Exposing the battery to high temperatures and keeping the battery fully charged for extended periods (therefore keeping the Lithium-ion cells at maximum voltage and at high current) are the main factors which can decrease the overall battery life (that is, the overall useful capacity or run-time).
For a typical fully charged Lithium-ion battery, storing it at 40°C would result in around 35% capacity loss after 1 year, whereas storing it at 25°C would result in only around 20% of capacity loss after 1 year.
Lithium-ion batteries consist of multiple cells. Typical Manganese chemistry type Lithium-ion batteries have a maximum voltage limit of 4.20V per cell, achieved when the battery is at 100% state of charge (fully charged). At 40% state of charge, the cells are at around 3.75V.
At 25°C, storing the battery at 100% state of charge will result in around 20% capacity loss after 1 year, whereas storing the battery at 40% state of charge (at the same temperature) will result in only around 4% capacity loss after 1 year.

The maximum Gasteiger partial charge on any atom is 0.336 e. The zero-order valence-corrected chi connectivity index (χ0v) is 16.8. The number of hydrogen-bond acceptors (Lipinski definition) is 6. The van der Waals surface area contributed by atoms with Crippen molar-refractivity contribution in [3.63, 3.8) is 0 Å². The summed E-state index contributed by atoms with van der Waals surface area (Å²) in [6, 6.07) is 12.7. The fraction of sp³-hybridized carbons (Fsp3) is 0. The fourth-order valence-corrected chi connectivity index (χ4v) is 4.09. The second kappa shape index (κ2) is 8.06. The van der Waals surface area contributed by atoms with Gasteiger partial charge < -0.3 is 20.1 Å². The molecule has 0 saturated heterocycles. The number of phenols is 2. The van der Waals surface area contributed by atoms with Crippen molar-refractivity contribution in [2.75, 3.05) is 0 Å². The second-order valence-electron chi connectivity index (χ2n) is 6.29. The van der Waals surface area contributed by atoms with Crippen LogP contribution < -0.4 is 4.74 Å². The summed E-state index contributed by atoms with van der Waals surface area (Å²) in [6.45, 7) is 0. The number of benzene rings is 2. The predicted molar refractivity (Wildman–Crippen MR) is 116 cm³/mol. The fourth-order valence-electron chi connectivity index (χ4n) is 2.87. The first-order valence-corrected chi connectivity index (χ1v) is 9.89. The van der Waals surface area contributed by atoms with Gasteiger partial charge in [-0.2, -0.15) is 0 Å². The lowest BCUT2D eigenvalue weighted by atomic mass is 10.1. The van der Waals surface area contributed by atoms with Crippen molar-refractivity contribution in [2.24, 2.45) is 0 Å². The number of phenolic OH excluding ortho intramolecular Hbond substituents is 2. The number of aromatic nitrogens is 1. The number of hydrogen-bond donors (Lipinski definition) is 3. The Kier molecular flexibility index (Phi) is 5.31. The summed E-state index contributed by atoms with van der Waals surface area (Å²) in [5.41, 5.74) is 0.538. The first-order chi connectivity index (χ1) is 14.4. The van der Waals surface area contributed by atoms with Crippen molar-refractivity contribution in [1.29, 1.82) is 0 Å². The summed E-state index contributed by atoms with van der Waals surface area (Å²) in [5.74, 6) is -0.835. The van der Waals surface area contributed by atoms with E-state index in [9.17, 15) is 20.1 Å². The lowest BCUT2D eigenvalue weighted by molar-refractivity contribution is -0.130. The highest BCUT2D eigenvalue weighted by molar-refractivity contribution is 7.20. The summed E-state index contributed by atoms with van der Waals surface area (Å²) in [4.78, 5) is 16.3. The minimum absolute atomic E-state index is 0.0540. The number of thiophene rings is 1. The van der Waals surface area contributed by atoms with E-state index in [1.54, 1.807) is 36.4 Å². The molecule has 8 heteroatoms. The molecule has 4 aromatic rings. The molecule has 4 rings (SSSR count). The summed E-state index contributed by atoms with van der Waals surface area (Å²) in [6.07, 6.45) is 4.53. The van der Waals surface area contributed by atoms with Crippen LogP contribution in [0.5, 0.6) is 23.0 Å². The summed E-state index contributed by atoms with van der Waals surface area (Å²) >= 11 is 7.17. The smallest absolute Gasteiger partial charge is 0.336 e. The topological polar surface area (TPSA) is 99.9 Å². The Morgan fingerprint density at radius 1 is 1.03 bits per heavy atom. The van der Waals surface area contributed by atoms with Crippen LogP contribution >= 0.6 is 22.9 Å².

Personally, I keep my battery in my laptop most of the time, and leave the power adapter connected. My laptop doesn't dissipate much heat, and I need to ensure that my battery is fully charged since I'm always using it for long periods on the go. In addition, keeping the battery inserted means I won't be affected by a power cut (effectively an Uninterruptible Power Supply). To add, it's easy to pull out the power adapter from my laptop, and there's been many occasions where I've experienced sudden loss of power due to the power cable being accidentally tugged free (very annoying especially when you haven't saved your work in your current session).
About the concern over the dangers of a power surge, battery inserted or no battery inserted, so long as a power adapter is connected from your power outlet to your laptop, your laptop is at risk from being damaged from a power surge. Therefore, as with all powered devices, it's advised not keep your laptop connected to a power outlet during a thunderstorm.
I should also clarify that Li-ion batteries don't trickle charge like Ni-MH battery do. Instead, a topping charge is performed when the capacity is low. A typical fully charged manganese chemistry type Lithium-ion battery (where cells are at typical 4.20V) will charge again after 20 days (when the cells drop to around 4.00V).
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